I’ve never seen an episode of Glee." Don’t get me wrong. I’ve got nothing against it, other than the fact that even though I absolutely hate musicals and pop music, I’m constantly being told to “give it a chance.” But that’s hardly the show’s fault, so when it comes to "Glee," I’m content to live and let live. Or so I thought.

While I can’t pretend to know much about the show I am more familiar with its creator, Ryan Murphy. He was also the creator of the plastic surgery drama, “Nip/Tuck,” and the director of Eat Pray Love, a film that, Allah willing, I will never have to sit through. But that’s not why I know him. I know Ryan Murphy because he’s been the star of two very public hissy fits.

One incident involved Slash, the former Guns N’ Roses guitarist. After Slash turned down "Glee’s" request to use some of the band’s music, Murphy equate the rocker to a washed-up has been, and called his intelligence into question. Granted, Slash went on record stating his dislike for “Glee,” saying the show was “worse than Grease and Grease is bad enough,” before adding, "Actually, I look at Grease now and think 'between High School Musical and "Glee," Grease was a brilliant work of art.” Given the circumstances, it’s easy to see why Murphy replied in a less than tactful manner.

But the second incident, involving the band Kings of Leon, was much more confusing. After the band refused to allow their song “Use Somebody” to appear on “Glee,” Murphy went on a tirade against the group in an interview with The Hollywood Reporter.

"F--- you, Kings of Leon. They’re self-centered assholes, and they missed the big picture. They missed that a 7-year-old kid can see someone close to their age singing a Kings of Leon song, which will maybe make them want to join a glee club or pick up a musical instrument."

The self-importance is staggering. First of all, why the hell would a seven-year old be listening to Kings of Leon or watching “Glee?” Second, why is it the band’s job to inspire children to join a glee club or pick up an instrument? Third, why is “Glee” the only way to go about inspiring children toward music appreciation? And last but not least, who gives a shit if children appreciate music? Maybe I’m missing “the big picture,” but I couldn’t give a rats ass if some seven-year-old picks up an instrument or joins a glee club. I’d rather a show inspire them to get a god damn job and stay the hell off my lawn.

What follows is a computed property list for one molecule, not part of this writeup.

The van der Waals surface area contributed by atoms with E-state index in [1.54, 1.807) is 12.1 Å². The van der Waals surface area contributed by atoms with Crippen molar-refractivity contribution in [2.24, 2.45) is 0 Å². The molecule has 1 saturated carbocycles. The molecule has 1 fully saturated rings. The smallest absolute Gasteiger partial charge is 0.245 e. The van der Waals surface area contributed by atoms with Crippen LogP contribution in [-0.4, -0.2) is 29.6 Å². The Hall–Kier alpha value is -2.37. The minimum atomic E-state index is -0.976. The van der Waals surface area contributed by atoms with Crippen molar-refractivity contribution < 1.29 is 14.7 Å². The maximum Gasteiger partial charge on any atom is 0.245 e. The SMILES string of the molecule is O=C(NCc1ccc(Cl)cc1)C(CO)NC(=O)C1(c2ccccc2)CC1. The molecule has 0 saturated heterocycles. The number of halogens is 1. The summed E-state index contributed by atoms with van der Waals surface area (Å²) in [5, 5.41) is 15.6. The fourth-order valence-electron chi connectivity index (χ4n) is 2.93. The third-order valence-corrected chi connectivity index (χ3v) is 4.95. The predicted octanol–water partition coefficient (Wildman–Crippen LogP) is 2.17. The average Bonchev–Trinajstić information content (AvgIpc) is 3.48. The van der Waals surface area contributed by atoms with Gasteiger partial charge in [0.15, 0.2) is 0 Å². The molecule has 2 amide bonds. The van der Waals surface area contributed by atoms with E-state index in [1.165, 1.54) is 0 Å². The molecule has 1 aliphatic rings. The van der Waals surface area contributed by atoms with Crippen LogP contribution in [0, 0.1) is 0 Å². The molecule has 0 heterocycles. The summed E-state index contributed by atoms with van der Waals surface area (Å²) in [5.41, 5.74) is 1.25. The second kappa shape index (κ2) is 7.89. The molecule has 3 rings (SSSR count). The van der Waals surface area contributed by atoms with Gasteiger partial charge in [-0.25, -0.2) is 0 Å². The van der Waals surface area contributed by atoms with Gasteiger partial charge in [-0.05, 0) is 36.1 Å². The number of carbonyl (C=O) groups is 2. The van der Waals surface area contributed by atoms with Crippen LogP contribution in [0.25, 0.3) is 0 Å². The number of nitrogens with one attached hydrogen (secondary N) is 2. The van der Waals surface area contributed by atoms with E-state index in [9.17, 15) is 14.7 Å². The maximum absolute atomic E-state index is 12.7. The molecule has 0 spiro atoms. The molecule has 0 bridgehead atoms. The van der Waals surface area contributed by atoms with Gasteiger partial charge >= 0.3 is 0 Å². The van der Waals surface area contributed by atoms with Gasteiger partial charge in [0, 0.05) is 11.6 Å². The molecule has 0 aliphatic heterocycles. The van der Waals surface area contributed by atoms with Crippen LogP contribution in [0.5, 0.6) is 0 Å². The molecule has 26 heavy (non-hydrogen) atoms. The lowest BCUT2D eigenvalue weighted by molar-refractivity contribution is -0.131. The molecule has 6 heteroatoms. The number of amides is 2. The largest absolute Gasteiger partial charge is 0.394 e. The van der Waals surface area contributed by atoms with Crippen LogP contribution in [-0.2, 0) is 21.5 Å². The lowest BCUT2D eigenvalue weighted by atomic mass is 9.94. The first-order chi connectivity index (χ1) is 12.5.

Apparently, I’m not the only one who had a real problem with Murphy’s pompous remarks (although I’m probably the least important). Today, Foo Fighters front man David Grohl and drummer Taylor Hawkins both criticized Murphy, with Hawkins going as far as to call him a "fucking jerk." Grohl went on to say:

"It's every band's right, you shouldn't have to do f---ing 'Glee.' And then the guy who created 'Glee' is so offended that we're not, like, begging to be on his f---ing show. ... F--- that guy for thinking anybody and everybody should want to do 'Glee.' ... I watched 10 minutes. It's not my thing."

So now I find myself rooting for a band I haven’t listened to in ten years as they crusade against a television show I’ve never even seen. And judging from the comment section on articles covering Grohl’s remarks, I’m far from alone. Why? Maybe the show is too over exposed. Maybe it’s because of the show’s overzealous fan base. Maybe it's because of Murphy's pompous attitude. Or maybe, deep down, a lot of people can’t stand teenagers and, or musicals. But whatever the reason, the “Glee” backlash has begun, and I'm happy about it.